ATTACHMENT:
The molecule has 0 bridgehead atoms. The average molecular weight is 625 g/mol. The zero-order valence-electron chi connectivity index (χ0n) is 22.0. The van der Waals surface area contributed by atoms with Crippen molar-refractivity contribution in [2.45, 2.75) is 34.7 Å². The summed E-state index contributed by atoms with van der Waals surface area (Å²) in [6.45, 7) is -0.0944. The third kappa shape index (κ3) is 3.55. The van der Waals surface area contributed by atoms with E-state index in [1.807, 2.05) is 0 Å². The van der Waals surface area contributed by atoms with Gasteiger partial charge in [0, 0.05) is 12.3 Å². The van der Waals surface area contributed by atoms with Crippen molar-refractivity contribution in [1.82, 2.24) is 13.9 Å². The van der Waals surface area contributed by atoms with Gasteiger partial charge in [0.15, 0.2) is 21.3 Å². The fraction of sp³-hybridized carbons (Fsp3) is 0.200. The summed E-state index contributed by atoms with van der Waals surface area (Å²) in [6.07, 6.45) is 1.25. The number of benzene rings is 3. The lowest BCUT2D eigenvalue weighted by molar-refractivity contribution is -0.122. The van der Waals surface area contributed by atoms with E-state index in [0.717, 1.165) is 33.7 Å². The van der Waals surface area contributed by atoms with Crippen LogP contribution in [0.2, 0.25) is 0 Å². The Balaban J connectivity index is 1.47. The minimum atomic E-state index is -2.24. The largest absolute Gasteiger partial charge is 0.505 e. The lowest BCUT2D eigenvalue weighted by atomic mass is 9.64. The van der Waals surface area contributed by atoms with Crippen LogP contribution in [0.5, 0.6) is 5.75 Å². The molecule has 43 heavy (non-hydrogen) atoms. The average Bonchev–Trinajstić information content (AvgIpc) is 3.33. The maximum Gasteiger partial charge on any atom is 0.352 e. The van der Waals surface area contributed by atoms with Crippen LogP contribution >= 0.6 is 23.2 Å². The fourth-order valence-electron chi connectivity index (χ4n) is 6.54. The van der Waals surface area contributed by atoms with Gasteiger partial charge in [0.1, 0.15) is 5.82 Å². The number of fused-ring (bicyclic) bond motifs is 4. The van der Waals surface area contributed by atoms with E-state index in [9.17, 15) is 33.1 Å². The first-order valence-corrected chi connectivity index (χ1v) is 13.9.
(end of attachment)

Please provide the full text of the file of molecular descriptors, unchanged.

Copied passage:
The molecule has 0 bridgehead atoms. The average molecular weight is 625 g/mol. The zero-order valence-electron chi connectivity index (χ0n) is 22.0. The van der Waals surface area contributed by atoms with Crippen molar-refractivity contribution in [2.45, 2.75) is 34.7 Å². The summed E-state index contributed by atoms with van der Waals surface area (Å²) in [6.45, 7) is -0.0944. The third kappa shape index (κ3) is 3.55. The van der Waals surface area contributed by atoms with E-state index in [1.807, 2.05) is 0 Å². The van der Waals surface area contributed by atoms with Gasteiger partial charge in [0, 0.05) is 12.3 Å². The van der Waals surface area contributed by atoms with Crippen molar-refractivity contribution in [1.82, 2.24) is 13.9 Å². The van der Waals surface area contributed by atoms with Gasteiger partial charge in [0.15, 0.2) is 21.3 Å². The fraction of sp³-hybridized carbons (Fsp3) is 0.200. The summed E-state index contributed by atoms with van der Waals surface area (Å²) in [6.07, 6.45) is 1.25. The number of benzene rings is 3. The lowest BCUT2D eigenvalue weighted by molar-refractivity contribution is -0.122. The van der Waals surface area contributed by atoms with E-state index in [0.717, 1.165) is 33.7 Å². The van der Waals surface area contributed by atoms with Crippen LogP contribution in [0.2, 0.25) is 0 Å². The Balaban J connectivity index is 1.47. The minimum atomic E-state index is -2.24. The largest absolute Gasteiger partial charge is 0.505 e. The lowest BCUT2D eigenvalue weighted by atomic mass is 9.64. The van der Waals surface area contributed by atoms with Crippen LogP contribution in [0.5, 0.6) is 5.75 Å². The molecule has 43 heavy (non-hydrogen) atoms. The average Bonchev–Trinajstić information content (AvgIpc) is 3.33. The maximum Gasteiger partial charge on any atom is 0.352 e. The van der Waals surface area contributed by atoms with Crippen LogP contribution >= 0.6 is 23.2 Å². The fourth-order valence-electron chi connectivity index (χ4n) is 6.54. The van der Waals surface area contributed by atoms with Gasteiger partial charge in [0.1, 0.15) is 5.82 Å². The number of fused-ring (bicyclic) bond motifs is 4. The van der Waals surface area contributed by atoms with E-state index in [9.17, 15) is 33.1 Å². The first-order valence-corrected chi connectivity index (χ1v) is 13.9.